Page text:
After the Harvest: Farmers face an uncertain future despite bountiful harvests

For Minnesota farmers, it seems no good yield goes unpunished.

Despite an almost ideal growing season, healthy commodity prices and record federal farm subsidies, many farmers could still go out of business in 2021.

After a disastrous harvest in 2020, chronicled in a FOX 9 documentary, The Last Harvest, 2021 was heralded as a comeback year.

And in many ways, it was.  But the fundamental economics of farming haven’t changed.

After the wettest year on record in 2020, growing conditions this year were nearly ideal.  Corn and soybean yields were reported to be up from five to 10 percent.

Commodity prices stayed relatively high because of the pain to the south.  The Derecho that swept through Iowa damaged half of the state’s corn and soybean crop.

And while tens of thousands of hogs were destroyed due to COVID 19 outbreaks in meatpacking plants, those supply chain problems have, for the most part, smoothed out. The state’s meat exports, mostly pork and mostly to China, were up 44% last month.

Storm clouds on the horizon

David Hesse farms near Comfrey, Minnesota. Hesse also works as a farm advocate for the Minnesota Department of Agriculture which has a team of counselors who provide one on one assistance to farmers facing financial hardships.

He's been at it this since the last farm crisis in the 1980s and said he has never had a busier or more depressing year.

"They (farmers) are desperate to the point of even getting food on the table," he explained.

Hesse said many banks are now calling in their loans and not interested in refinancing or extending credit.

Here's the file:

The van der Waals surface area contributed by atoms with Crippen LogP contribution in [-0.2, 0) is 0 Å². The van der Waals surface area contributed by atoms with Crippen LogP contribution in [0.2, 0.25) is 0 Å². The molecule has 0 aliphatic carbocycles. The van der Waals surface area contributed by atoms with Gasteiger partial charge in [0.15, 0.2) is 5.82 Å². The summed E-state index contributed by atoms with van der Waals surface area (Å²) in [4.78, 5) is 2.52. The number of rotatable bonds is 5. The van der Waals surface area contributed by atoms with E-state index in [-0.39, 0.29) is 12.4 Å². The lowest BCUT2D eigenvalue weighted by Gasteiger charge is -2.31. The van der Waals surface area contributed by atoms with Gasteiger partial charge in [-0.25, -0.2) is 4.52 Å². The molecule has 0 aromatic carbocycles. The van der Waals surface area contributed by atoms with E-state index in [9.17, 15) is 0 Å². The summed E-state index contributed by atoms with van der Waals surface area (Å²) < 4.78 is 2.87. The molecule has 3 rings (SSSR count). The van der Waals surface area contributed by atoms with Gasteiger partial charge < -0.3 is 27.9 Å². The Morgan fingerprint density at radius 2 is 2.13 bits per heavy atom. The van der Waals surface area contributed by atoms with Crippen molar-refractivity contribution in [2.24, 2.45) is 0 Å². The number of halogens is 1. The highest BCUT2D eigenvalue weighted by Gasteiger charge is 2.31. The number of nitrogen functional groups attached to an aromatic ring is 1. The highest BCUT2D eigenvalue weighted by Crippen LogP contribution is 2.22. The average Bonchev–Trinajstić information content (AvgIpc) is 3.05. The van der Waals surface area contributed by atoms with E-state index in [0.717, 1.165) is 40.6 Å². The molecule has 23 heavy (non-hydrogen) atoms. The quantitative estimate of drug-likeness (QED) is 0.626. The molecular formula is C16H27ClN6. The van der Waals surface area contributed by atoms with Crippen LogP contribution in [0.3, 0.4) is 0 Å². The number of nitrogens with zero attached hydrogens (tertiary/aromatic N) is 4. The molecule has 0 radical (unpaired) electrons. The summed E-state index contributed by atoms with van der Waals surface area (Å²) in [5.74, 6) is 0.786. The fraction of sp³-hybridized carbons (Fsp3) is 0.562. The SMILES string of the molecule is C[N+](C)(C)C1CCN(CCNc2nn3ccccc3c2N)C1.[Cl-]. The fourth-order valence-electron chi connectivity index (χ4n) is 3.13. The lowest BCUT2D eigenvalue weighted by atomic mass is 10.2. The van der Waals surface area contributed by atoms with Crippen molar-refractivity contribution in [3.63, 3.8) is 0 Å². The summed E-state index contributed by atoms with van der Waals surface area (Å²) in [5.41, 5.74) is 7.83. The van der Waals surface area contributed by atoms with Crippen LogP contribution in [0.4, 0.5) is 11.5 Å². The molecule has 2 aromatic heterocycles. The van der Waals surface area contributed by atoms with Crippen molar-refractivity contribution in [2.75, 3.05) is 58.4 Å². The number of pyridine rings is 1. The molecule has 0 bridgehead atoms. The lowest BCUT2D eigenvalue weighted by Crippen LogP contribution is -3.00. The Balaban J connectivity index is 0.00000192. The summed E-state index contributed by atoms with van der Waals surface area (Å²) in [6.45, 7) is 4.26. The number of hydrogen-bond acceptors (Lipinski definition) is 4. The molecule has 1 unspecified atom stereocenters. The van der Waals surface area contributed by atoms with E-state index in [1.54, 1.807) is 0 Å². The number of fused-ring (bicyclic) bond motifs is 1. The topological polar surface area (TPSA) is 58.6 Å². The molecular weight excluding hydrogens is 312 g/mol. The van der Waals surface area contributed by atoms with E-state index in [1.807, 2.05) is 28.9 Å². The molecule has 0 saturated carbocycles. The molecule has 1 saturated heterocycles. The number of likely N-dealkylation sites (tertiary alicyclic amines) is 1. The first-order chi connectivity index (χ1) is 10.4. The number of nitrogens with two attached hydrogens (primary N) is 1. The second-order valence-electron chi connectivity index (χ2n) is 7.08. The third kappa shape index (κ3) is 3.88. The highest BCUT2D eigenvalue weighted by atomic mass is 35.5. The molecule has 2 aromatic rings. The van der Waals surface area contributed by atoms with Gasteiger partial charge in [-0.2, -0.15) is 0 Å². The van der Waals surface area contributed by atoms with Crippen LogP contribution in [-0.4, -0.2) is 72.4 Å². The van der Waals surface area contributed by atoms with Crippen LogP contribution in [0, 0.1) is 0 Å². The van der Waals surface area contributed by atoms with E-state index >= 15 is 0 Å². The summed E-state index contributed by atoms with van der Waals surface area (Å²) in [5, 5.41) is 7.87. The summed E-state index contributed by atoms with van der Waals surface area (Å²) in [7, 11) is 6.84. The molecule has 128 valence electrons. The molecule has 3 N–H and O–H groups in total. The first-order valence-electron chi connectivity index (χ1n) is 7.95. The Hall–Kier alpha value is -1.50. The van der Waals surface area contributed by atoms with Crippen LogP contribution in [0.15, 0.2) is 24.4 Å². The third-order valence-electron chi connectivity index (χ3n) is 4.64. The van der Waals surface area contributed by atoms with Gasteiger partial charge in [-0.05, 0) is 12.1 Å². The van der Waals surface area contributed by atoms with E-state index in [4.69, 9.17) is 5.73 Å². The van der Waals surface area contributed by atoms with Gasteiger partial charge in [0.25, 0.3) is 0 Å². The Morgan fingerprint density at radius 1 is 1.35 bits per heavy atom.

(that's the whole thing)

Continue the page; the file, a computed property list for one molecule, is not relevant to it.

Years of debt and low commodity prices are catching up to farmers.

Hesse has been on the phone non-stop, negotiating between lenders and farmers all summer and fall.

A ringing phone doesn't bother him; it is the silence that worries him.

"I get a little concerned when all of sudden I don’t hear from somebody and I got one now, I think about him almost on a daily basis and his six children," he said.

Steve Zenk is also a farm advocate and lives near Renville.

He said the banks and lenders are looking at the horizon too.

“If you were highly leveraged coming into this year, this year is not going to save you," he told the FOX 9 Investigators. “They (lenders) have just about come to the end of where they want to keep investing in some of these folks, they just don’t see a scenario for them to get out from under this.”

But before it comes to foreclosure, Minnesota law requires a 90-day mediation period between the farmer and the lender.

The legislature extended that deadline until December 1.

Last year, 2,947 farmers entered mediation. This year, 2,409 were in mediation as of September (the mediation calendar goes from October to September).

Farm bankruptcies, known as Chapter 12, are on pace to exceed last year.

Lenders, speaking on background, told the FOX 9 Investigators they understand the ups and downs of an ag economy and know some farmers are highly leveraged, but in all cases they say they work with their borrowers to make them successful.